DOBSON — After decades of providing food to needy families, this month’s quarterly food distribution by Surry County, held in Mount Airy and Elkin on Sept. 13 and 14, was the county’s last.
During Monday’s meeting at the Surry County Government Center in Dobson, Social Services Director Wayne Black told the Board of Commissioners that drastic cuts in funding from both the state and federal governments have made it impossible to continue the food distribution by his department.
In addition, new rules from the Department of Agriculture mean that the county’s food pantries are no longer eligible for their share of the surplus government food.
In the past, both the county and its food pantries received shares of surplus food, but that is now a thing of the past.
“The (surplus government) food, as far as the government is concerned, will only be that that would come here for quarterly distribution,” Black said. “It was all or nothing. That fact, coupled with the reduction in state funds to purchase food, would have placed the county’s food pantries in dire straits. We’re just trying to prevent a significant reduction in food available to the pantries.”
Black said that in addition to not allowing the pantries to receive surplus food directly, funding for the county’s food distribution efforts played into the decision.
“We’ve recently learned that there has been a 65 percent reduction in federal funds for the program, and that state funds for food banks have been cut by 50 percent,” Black said.
Which means that not only is the amount of food coming to the county shrinking, but the food available in the pantries would have drastically decreased as well.
In fiscal year 2011-2012, Surry County distributed food products valued at $183,611 to an average of 1,654 households through the surplus food distribution program.
Following Black’s presentation to the board, commissioners unanimously voted to discontinue the quarterly distribution of the surplus government food to Surry County effective Sept. 30.
Instead of distributing the food, the county will continue allocating $5,000 to each of the county’s four food pantries, and send the food the county receives from the government to Second Harvest Food Bank, which will use it to restock the shelves of the local pantries.
“What the county’s doing is giving the same amount of money to the pantries that they have for the past several years, but with the cost to the county that I project, they’d have to come up with even more money,” Black said.
Surry County’s Not Alone
Black said Surry County was one of the last counties in the state that held quarterly surplus food distributions. He said that until recently, Iredell and Yadkin counties had also held the distributions, but no more.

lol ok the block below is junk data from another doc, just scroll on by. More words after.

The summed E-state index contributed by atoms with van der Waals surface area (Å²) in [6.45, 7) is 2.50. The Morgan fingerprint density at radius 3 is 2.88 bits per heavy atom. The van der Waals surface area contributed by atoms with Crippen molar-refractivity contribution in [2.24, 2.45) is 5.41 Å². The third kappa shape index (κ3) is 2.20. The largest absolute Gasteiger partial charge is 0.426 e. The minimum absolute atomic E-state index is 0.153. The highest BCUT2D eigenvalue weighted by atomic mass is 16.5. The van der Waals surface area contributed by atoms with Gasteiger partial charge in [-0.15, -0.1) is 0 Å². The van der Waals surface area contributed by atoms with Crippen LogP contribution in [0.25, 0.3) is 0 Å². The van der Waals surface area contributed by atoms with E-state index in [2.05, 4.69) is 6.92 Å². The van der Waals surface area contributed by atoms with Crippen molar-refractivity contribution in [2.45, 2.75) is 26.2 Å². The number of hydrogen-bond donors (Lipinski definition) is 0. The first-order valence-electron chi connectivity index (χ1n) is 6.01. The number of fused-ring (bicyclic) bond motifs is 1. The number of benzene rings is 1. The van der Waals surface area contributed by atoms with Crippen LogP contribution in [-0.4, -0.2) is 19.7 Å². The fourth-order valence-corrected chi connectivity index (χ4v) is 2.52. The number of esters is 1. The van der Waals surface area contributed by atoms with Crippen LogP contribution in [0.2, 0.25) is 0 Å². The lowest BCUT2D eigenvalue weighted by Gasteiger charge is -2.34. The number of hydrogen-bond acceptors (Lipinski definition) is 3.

“Yadkin County has ended their program in the past few months,” he said. “And Iredell just cancelled it in the past week or so as a result of these changes in rules and funding.”
A Difficult, But Obvious, Decision
Following the meeting, the social services director said the decision to recommend ending the distribution program was a difficult one, but the cuts and the new government rules made the decision obvious.
In the past, the county often broke even on its food distribution efforts, but a reduction in the percentage of funding for administration, coupled with the loss of federal and state money means the county’s administrative costs for future distributions would likely increase significantly.
He said the choice was to either continue distributing the food on a quarterly basis, which in the face of the cuts could cost the county about $10,000 a year, or send the food to Second Harvest, where it will be distributed among the Pilot Mount Outreach Center, Yokefellow Ministries, Foothills Food Pantry and the Tri-County Christian Crisis Ministry.
“For the past three years, it’s cost the county money,” he said, noting that in the past that cost was around $1,500 annually, but recent funding shortfalls would increase the county’s costs to about $10,000.
“If we cease distributing the food ourselves, and tell people to go to the pantries to get it, it won’t cost the county anything,” Black said.
The goal, according to Black, is to not burden needy families in the county, while at the same time being a steward of the county’s taxpayer dollars.
“It’s no longer cost effective to continue doing it the way we’ve been doing it,” he said. “This is no longer the most efficient way to go about this. We can’t pay out over $10,000 in county money to distribute food when there is going to be a decrease in the amount of food we distribute.”
Reach Keith Strange at email@example.com or 719-1929.